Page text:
Comes the hope that sweet within ua

Wakens to the magic spells.
Comes the only sound dan win us

Of the chiming Christmas Bells.

Sweetly on the zephyrs stealing

When the ground Is white with snow.
Comes the soft and gentle pealing

Of the sweetest bells we know.
Comes their Joy to cheer life's sadness

From the One who loving dwells
'Mid the song of hope and gladness

Of the chiming Christmas Bells.

Can't you hear them? Can't you hear
the "glad tidings of great joy," when
you think of them? The hearty hand-
clasp; the merry homecoming of those
who wander, and the joyous reunion
and romping* 'neath the berried holly
and mistletoe? I can imagine all these
things when my memory swells with the
music of the "loud vociferous bells."
Don't you? No? Well, I can under-
stand what is the matter with you. You
are not a poet! You haven't got that
mystic, godlike — but never mind what.
Here is something you will understand
— not only you, my dear Editor, but all
the brothers in the organization as
well — that is:

A Merry Christmas and a Happy New
Year.

From yours fraternally.

JIMMY REYNOLDS.



FRESH LEASE OF LIFE.

Bridgeport, Conn., Oct. 28, 1899.
Editor Journal:

If the labors of the International As-
sociation of Machinists is efifective in
this city a great number of working-
men, who have hitherto existed as a
disintegrated class, will be coipbined
into a unified body, with the object of
mutual protection and benefit.

There are about 500 machinists in
Bridgeport, and of all branches of
skilled labor they have heretofore
seemed the least inclined to organize.
There has been a Bridgeport lodge of
the International Association of Ma-
chinists in existence for some time, but
it has been effective only as affording
a nucleus for further organization. Its
members have been earnest enough,
but up to last night the movement
has not been of that whirling velocity
which characterizes cyclones.

At Emmet Hall, State street, last
night, however, the organization move-
ment took a long stride forward. About
sixty machinists had gathered in re-
sponse to invitation of Bridgeport lodge



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to listen to what John T. Connelly, of
Boston, had to say about unionism
among machinists. Mr. Connelly is a
member of the general board of trus-
tees and General Organizer of the na-
tional association. He has been work-
ing among the ntachinists in Massa-
chusetts for several months past and
has accomplished the organization of
lodges in Lowell, Worcester, Spring-
field. Westfield and Fitchburg. He ex-
pects to spend the greater part of the
winter doin^ missionary work among
the unorganized machinists of Connec-
ticut. He is an easy and convincing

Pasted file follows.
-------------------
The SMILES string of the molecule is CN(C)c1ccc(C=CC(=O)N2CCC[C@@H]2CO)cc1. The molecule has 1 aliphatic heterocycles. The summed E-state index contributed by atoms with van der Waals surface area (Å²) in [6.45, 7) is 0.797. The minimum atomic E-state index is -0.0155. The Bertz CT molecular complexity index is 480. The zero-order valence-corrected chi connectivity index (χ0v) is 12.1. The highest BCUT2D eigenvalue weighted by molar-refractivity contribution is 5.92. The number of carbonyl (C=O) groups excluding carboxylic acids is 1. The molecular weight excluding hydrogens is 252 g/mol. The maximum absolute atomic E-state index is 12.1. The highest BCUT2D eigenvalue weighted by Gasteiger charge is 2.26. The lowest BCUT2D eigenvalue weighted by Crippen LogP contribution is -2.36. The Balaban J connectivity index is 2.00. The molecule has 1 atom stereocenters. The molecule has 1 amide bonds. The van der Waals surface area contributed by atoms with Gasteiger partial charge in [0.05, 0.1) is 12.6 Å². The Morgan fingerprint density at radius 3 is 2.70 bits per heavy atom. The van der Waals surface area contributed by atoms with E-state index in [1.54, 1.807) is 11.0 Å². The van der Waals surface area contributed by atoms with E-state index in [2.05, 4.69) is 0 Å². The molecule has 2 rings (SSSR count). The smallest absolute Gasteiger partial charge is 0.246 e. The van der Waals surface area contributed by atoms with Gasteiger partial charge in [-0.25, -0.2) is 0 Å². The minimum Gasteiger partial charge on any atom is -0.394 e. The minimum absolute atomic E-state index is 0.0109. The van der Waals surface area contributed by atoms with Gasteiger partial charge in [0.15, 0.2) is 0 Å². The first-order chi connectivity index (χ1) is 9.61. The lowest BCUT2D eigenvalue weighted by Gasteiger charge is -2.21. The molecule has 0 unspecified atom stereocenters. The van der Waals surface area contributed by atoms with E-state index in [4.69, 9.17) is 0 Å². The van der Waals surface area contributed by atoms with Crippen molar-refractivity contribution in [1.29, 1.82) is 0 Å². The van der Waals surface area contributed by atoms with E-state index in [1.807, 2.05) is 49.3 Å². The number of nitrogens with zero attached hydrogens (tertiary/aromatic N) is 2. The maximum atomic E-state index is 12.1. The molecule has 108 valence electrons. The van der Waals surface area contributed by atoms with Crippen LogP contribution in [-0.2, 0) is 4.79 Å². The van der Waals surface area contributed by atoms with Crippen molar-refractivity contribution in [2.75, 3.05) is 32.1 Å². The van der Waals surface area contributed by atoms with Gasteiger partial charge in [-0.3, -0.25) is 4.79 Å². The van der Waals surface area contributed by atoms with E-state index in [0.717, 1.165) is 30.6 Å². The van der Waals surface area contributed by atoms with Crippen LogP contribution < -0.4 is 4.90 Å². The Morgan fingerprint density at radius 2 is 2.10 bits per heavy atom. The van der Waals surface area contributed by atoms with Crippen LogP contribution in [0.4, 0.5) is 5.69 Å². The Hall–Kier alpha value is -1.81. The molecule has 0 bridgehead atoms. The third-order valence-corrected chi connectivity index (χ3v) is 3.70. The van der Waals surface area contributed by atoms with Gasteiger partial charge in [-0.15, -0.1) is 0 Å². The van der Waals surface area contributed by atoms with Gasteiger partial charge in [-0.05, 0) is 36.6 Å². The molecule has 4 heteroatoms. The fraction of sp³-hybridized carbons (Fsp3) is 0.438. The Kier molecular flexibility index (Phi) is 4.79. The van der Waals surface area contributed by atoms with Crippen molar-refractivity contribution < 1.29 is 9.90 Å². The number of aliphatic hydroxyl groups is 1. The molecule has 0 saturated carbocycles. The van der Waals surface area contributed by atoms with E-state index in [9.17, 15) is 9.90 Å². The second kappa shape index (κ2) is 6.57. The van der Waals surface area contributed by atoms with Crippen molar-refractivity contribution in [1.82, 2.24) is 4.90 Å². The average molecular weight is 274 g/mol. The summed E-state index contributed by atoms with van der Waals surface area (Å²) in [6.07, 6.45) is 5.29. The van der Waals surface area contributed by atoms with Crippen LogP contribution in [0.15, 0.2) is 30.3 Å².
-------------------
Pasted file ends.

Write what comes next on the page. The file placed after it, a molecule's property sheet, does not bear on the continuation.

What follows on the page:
speaker, an ideal type of the American
skilled mechanic and totally lacking in
demagoguery. He pointed out the ben-
efits of organization among skilled la-
bor and the disadvantages of lack of a
common purpose. He attacked convinc-
ingly the attitude that a good work-
man can afford to be independent of his
fellows.

A large proportion of those present
were non-union machinists. Almost'
all of them took blank applications for
membership in the lodge with the
promise to fill them out and turn them
in at the next open meeting, which
will be held in a week or two. More
than a dozen filed their applications
last night. The members of the lodge
and the organizer were apparently
highly gratified at the result of the
first determined attempt to organize
the machinists of the city and expect
a big and enthusiastic attendance at
the next meeting.

Delegations were present from ma-
chinists lodges at Ansonia and Derby,
and John W. Kelly, of Ansonia, ad-
dressed the meeting after Mr. Connelly.
Fraternally. CONN.



COLUMBIA LODGE ENTERTAIN.

Washington. D. C, Nov. 15, 1899.
Editor Journal:

On Tuesdav evening, Nov. 14, Colum-
bia Lodge No. 174 welcomed the in-
stallation of the Grand Lodge at Wash-
ington, D. C. and in honor thereof held
a reception and banquet.

It was a splendid affair in every way.
Anticipating a very large attendance,
the committee had engaged the National
Rifles' Hall for the occasion, and the
large reception and ball rooms, with
various ante-rooms, were crowded with
an assemblage which gratified the pro-
moters and reflected the highest de-
gree of credit upon the management
and upon the members of Columbia



Lodge, who responded so willingly and
in such numbers to the invitation.

It was a meeting that will not be soon
forgotten. The policy of issuing double
tickets only was amply justified, for of
every two guests one was a lady, and
the graceful presence and beautiful
dresses of the gentler sex made a scene
long to be remembered in Washington.

The banquet hall was tastefully dec-
orated with flowers and Haley's superb
orchestra furnished delightful music
from eight o'clock until the small hours